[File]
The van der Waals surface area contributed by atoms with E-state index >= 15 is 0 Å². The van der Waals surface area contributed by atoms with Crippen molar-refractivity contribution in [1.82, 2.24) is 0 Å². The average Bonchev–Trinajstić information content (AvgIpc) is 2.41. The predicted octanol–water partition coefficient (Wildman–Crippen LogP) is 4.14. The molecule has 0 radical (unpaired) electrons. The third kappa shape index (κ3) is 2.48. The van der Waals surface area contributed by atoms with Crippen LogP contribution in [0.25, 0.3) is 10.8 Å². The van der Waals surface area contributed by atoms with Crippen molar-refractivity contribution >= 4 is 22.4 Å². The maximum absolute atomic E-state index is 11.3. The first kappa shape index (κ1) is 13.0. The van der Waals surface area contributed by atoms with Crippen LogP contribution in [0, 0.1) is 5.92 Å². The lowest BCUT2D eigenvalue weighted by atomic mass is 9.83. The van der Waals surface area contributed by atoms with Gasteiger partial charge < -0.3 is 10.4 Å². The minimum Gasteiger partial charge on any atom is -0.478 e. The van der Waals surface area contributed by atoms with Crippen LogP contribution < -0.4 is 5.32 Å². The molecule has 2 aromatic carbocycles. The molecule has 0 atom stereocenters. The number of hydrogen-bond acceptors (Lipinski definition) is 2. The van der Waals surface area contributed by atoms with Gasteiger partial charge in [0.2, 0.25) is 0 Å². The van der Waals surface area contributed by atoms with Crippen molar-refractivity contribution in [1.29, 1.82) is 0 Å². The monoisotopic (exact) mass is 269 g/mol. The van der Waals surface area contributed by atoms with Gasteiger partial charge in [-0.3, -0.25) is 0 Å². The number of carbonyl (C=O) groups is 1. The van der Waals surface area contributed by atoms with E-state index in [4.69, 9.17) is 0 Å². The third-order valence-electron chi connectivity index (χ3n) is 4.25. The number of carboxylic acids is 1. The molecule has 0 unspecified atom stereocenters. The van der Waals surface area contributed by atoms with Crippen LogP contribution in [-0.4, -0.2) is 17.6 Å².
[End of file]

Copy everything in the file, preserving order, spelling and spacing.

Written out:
The van der Waals surface area contributed by atoms with E-state index >= 15 is 0 Å². The van der Waals surface area contributed by atoms with Crippen molar-refractivity contribution in [1.82, 2.24) is 0 Å². The average Bonchev–Trinajstić information content (AvgIpc) is 2.41. The predicted octanol–water partition coefficient (Wildman–Crippen LogP) is 4.14. The molecule has 0 radical (unpaired) electrons. The third kappa shape index (κ3) is 2.48. The van der Waals surface area contributed by atoms with Crippen LogP contribution in [0.25, 0.3) is 10.8 Å². The van der Waals surface area contributed by atoms with Crippen molar-refractivity contribution >= 4 is 22.4 Å². The maximum absolute atomic E-state index is 11.3. The first kappa shape index (κ1) is 13.0. The van der Waals surface area contributed by atoms with Crippen LogP contribution in [0, 0.1) is 5.92 Å². The lowest BCUT2D eigenvalue weighted by atomic mass is 9.83. The van der Waals surface area contributed by atoms with Gasteiger partial charge < -0.3 is 10.4 Å². The minimum Gasteiger partial charge on any atom is -0.478 e. The van der Waals surface area contributed by atoms with Crippen LogP contribution < -0.4 is 5.32 Å². The molecule has 2 aromatic carbocycles. The molecule has 0 atom stereocenters. The number of hydrogen-bond acceptors (Lipinski definition) is 2. The van der Waals surface area contributed by atoms with Gasteiger partial charge in [0.2, 0.25) is 0 Å². The van der Waals surface area contributed by atoms with Crippen molar-refractivity contribution in [1.29, 1.82) is 0 Å². The monoisotopic (exact) mass is 269 g/mol. The van der Waals surface area contributed by atoms with Gasteiger partial charge in [-0.3, -0.25) is 0 Å². The number of carbonyl (C=O) groups is 1. The van der Waals surface area contributed by atoms with E-state index in [4.69, 9.17) is 0 Å². The third-order valence-electron chi connectivity index (χ3n) is 4.25. The number of carboxylic acids is 1. The molecule has 0 unspecified atom stereocenters. The van der Waals surface area contributed by atoms with Crippen LogP contribution in [-0.4, -0.2) is 17.6 Å².